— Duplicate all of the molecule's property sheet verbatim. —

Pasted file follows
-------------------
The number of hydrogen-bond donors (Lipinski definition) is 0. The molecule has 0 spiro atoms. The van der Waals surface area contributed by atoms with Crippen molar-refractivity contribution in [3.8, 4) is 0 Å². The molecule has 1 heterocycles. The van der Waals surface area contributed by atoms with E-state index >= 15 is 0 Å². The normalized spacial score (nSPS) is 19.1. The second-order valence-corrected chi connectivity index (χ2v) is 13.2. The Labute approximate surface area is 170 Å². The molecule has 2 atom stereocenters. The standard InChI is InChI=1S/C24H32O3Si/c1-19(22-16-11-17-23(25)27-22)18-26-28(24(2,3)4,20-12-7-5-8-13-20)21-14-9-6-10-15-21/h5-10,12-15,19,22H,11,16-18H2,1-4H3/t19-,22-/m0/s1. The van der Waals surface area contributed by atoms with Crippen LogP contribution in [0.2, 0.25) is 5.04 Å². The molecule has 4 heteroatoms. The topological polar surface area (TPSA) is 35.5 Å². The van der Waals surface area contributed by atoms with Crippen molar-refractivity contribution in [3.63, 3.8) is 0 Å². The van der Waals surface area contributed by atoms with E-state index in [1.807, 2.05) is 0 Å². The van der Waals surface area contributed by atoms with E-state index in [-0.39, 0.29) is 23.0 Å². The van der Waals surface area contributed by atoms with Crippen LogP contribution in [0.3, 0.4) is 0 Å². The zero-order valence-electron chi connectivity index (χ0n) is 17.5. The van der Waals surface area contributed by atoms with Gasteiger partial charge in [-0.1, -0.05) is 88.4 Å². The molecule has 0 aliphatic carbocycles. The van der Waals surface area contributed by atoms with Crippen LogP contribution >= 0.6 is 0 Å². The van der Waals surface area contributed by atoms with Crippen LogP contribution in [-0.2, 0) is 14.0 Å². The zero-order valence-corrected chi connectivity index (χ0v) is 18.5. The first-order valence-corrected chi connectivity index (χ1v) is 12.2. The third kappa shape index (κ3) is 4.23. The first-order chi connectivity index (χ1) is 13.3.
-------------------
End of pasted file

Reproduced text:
The number of hydrogen-bond donors (Lipinski definition) is 0. The molecule has 0 spiro atoms. The van der Waals surface area contributed by atoms with Crippen molar-refractivity contribution in [3.8, 4) is 0 Å². The molecule has 1 heterocycles. The van der Waals surface area contributed by atoms with E-state index >= 15 is 0 Å². The normalized spacial score (nSPS) is 19.1. The second-order valence-corrected chi connectivity index (χ2v) is 13.2. The Labute approximate surface area is 170 Å². The molecule has 2 atom stereocenters. The standard InChI is InChI=1S/C24H32O3Si/c1-19(22-16-11-17-23(25)27-22)18-26-28(24(2,3)4,20-12-7-5-8-13-20)21-14-9-6-10-15-21/h5-10,12-15,19,22H,11,16-18H2,1-4H3/t19-,22-/m0/s1. The van der Waals surface area contributed by atoms with Crippen LogP contribution in [0.2, 0.25) is 5.04 Å². The molecule has 4 heteroatoms. The topological polar surface area (TPSA) is 35.5 Å². The van der Waals surface area contributed by atoms with Crippen molar-refractivity contribution in [3.63, 3.8) is 0 Å². The van der Waals surface area contributed by atoms with E-state index in [1.807, 2.05) is 0 Å². The van der Waals surface area contributed by atoms with E-state index in [-0.39, 0.29) is 23.0 Å². The van der Waals surface area contributed by atoms with Crippen LogP contribution in [0.3, 0.4) is 0 Å². The zero-order valence-electron chi connectivity index (χ0n) is 17.5. The van der Waals surface area contributed by atoms with Gasteiger partial charge in [-0.1, -0.05) is 88.4 Å². The molecule has 0 aliphatic carbocycles. The van der Waals surface area contributed by atoms with Crippen LogP contribution >= 0.6 is 0 Å². The van der Waals surface area contributed by atoms with Crippen LogP contribution in [-0.2, 0) is 14.0 Å². The zero-order valence-corrected chi connectivity index (χ0v) is 18.5. The first-order valence-corrected chi connectivity index (χ1v) is 12.2. The third kappa shape index (κ3) is 4.23. The first-order chi connectivity index (χ1) is 13.3.